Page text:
Summertime is a great time to get outdoors, especially for kids, to explore and experience mother nature and all of her wonders.
That's one of the reasons the Kentucky Children's Garden is a great place to visit to escape from the concrete jungle and into an urban forest full of delights. The KCG is located in the Arboretum, the 100-acre State Botanical Garden on the University of Kentucky campus. While the KCG only accounts for two acres, the garden was designed to share the joy and wonder of nature and plants, according to Education Manager and Kentucky Children's Garden Manager Jackie Gallimore.
"The garden's features include child-sized representations of Kentucky's landscapes (natural and man-made, past and present) as well as themed gardens including butterfly, vegetable and transportation gardens," Gallimore said.
The garden is the perfect spot for kids ages two to six, but the fun that can be had there is for all ages.
Visitors can purchase wristbands for $3 per person or $10 per family (up to five people). Children under the age of two get in free. For those that have a great time at the Kentucky Children's Garden, a season pass can be purchased as well. Wristbands allow visitors to come and go as they please from the time the garden opens at 10 a.m. until it closes at 5 p.m. (Sunday hours are 1 to 5 p.m.)
During the week, Gallimore said they focus on a particular topic related to the garden such as flower arrangements, pond bugs or trains. On some days, kids can make a craft and other days kids will have a chance to plant flowers, explore the gardens or create works of art. Young children are naturally very curious and engaged in nature, according to Gallimore, which makes the programming a perfect fit for them.
If visitors can't make it to the garden on the weekend, the garden also offers different activities depending on the day. All of the activities revolve around a monthly theme and are organized by day.
Weekend gardening programs typically begin with a hands-on planting project, followed by harvesting and tasting produce, and end with planting a seed to take home, according the KCG's website.
Activities are for kids ages three and up to 10, but anyone is welcome to participate. The activity starts at 10:30 a.m. with another at 1 p.m. and the last at 3 p.m. Guests will know an activity is about to start because the Arboretum will ring a bell to alert kids and parents.
"We also have a seasonal event, Celebrating the Seasons. We invite local organizations to come out and bring seasonal crafts and activities," Gallimore said. "We also always give away plants and have a natural and recycled material building challenge."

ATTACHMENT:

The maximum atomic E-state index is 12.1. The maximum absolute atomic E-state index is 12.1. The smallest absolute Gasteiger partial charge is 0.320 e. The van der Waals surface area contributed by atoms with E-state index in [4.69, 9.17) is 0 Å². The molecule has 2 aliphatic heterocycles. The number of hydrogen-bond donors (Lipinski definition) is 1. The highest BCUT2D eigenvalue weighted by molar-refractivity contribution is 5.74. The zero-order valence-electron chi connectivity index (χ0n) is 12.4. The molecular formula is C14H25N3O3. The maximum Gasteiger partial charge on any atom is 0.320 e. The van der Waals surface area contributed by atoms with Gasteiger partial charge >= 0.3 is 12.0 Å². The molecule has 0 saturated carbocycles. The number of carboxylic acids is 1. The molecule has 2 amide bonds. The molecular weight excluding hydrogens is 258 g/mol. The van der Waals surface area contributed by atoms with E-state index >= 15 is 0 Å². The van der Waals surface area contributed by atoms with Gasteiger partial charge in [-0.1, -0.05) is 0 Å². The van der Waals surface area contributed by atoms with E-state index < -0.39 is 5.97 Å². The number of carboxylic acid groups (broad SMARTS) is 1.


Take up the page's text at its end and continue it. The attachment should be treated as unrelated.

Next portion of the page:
This Saturday, the KCG will be hosting Sizzling Summer as part of the Celebrating the Seasons event. The day will feature mini boat races, plant giveaways, season crafts and activities, starting at 10 a.m.
The Kentucky Children's Garden offers so much for kids to do, which means they could get wet and dirty, a sure sign of a good time at the KCG.
"Kids enjoy being in nature and interacting with the plants and animals of the garden. They love seeing the model trains, helping plant during programs, and building dams in the wading stream," Gallimore said.
Gallimore recommends that parents bring an extra change of clothes, water shoes, water to drink, towels, sunscreen, baby wipes and snacks.
In addition to the daily activities, the gardens have a model train. The model trains run from 11 a.m. to noon, 1:30 to 2:30 p.m. and 3:30 to 4:30 p.m., but won't be running if there is high wind or rain.
One of the reasons why the Kentucky Children's Garden is so important to Lexington and surrounding areas is because it provides kids a place to run around and to play outside.
"The Kentucky Children's Garden is a magical place that provides a space for kids and their families to connect to the wonder and joy of nature and plants in the heart of Lexington," Gallimore said.
In 1991, the Lexington-Fayette County Urban County Government and the University of Kentucky decided that Lexington needed to be a little greener and created the Arboretum. In 2000, it was named the "Official State Botanical Garden for the Commonwealth of Kentucky"
For more information, visit arboretum.ca.uky.edu/gardens/childrens.